What are the most dangerous airports in the world? Do you remember holding onto the armrest of an airplane during turbulence, praying you will survive or at least know how to open up the parachute you never used?
The good news is that this isn’t often the case with destinations where people are more likely to travel. Meanwhile, landing and taking off are adventures for some. Airports like these are the most dangerous airports in the World. These places are dangerous but very exciting.
The Most Dangerous Airports in the World are listed below.
1. Princess Juliana International Airport, St. Marteen
Princess Juliana Airport offers a stretch of beach right before its runway, keeping people on their toes. In addition to being a few feet above the people’s heads when it descends, the aircraft also blows sand into their faces. Surprisingly, we have not yet entered dangerous territory. In particular, the runway is too short for a cozy landing, with only 2,179 meters available.
2. Gibraltar International Airport
While we were children, we looked out of the window of the car as an airplane passed overhead. Gibraltar is not just a place you can observe but fear as it soars in your direction. There is a functional street at the beginning of the runway, which must be stopped during descents. Furthermore, both ends of the runway abruptly end at the sea.
3. Gisborne Airport
The road traffic in Gibraltar is dodged by Gisborne, but its runway and railway line intersect. To avoid unfortunate incidents it is important to take care of the schedules of the railways and airplanes in Gisborne if cars are halted at Gibraltar. Moreover, the airport only has one main runway and three grass runways.
4. Narsarsuaq Airport, Greenland
Like the place where it is located, the runway is also frozen. A frosted runway is only one of the reasons why pilots fear the airport. Winds and fog are common at this airport, which contributes to unfavorable landing conditions because of its location near the fjords. You should also be wary of the active volcanoes nearby, which are known to release ash randomly, further complicating runway problems.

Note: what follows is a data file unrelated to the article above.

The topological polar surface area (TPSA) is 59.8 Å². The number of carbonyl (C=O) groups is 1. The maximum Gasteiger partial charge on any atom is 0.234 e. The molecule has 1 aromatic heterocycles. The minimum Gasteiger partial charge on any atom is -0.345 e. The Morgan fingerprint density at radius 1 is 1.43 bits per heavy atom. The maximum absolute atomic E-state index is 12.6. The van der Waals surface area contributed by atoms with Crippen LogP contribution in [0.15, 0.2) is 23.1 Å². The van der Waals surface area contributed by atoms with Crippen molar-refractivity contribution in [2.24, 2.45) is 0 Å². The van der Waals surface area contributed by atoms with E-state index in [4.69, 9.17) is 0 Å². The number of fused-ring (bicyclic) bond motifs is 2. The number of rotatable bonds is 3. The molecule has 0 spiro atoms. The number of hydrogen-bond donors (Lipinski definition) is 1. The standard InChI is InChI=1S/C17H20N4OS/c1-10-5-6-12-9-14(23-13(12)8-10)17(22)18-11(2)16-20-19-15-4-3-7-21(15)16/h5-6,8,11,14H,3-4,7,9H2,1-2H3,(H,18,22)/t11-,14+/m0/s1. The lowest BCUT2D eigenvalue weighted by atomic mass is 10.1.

5. McMurdo Air Station, Antarctica
Therefore, it is not surprising that the continent with the fewest flights has the least welcoming conditions or infrastructure to support a functioning runway. Even the runway is made of ice in the perpetually freezing climate. Without proper precautions, an amateur pilot could skid the aircraft on the smooth terrain. A plane’s weight can also cause a runway to crack, as it might crash. To navigate pitch nights, you need night vision goggles.
6. Barra International Airport, Scotland
Our dreams of relaxing on calming beaches are sparked by exhausting workdays. The phrase is taken quite literally at Barra International Airport. The Traigh Mhor airport is located on a sandy bay and is only five feet above sea level. Due to this, the runway can be submerged at high tide. In this case, the aircraft must follow a strict schedule and only attempt a landing under specific circumstances.
7. Wellington International Airport
From a height of piercing heights in an airplane, you might love admiring the clear, never-ending waters of the sea. You can do just that on this runway. As a result, the runway starts and ends at the sea from the start of the descent to the end. This 1836 meter stretch is worrisome. When descending mountains and strong winds are encountered, a pilot needs to navigate. Then just as you disembark, hurricane winds could hit you.
8. Paro Airport, Bhutan
With less than 20 pilots qualified to land on it, what should you expect? This pilot’s nightmare is surrounded by hills approximately 5,486 meters high and is located 2,225 meters above sea level.
Additionally, landing during daylight is forbidden because of the rough weather conditions- and the runway is not visible to the plane’s pilot; the aircraft has to be maneuvered 45 degrees before descending heavily.
9. Lukla Airport, Nepal
Tourism to the Himalayas has gained some notoriety due to the recent traffic on Mount Everest. The Everest trek has not been discouraged by this. Lukla Airport might be the one you need to experience if you ever decide to travel there- so be prepared. This runway is 527 meters short, making it considerably risky, even when the weather is favorable. In addition to the cliff on one side of the runway, another wall surrounds it.
Frequently, the pilots are forced to land without any assistance due to disruptions in the air traffic controllers’ communications. This combined with no lights makes for an ideal horror scenario.
10. Courchevel Airport, France
As you approach the Courchevel Airport, memories of the French Alps may be associated with danger, since they portray a picturesque landscape of frosty-tipped mountains and skiing. As bad as Lukla’s 527-meter runway is, Courchevel’s 518-meter runway is even worse. Further, the runway has an 18 percent down-gradient, meaning that airplanes must travel down the runway even as they take off, making both takeoffs and landings extremely risky.
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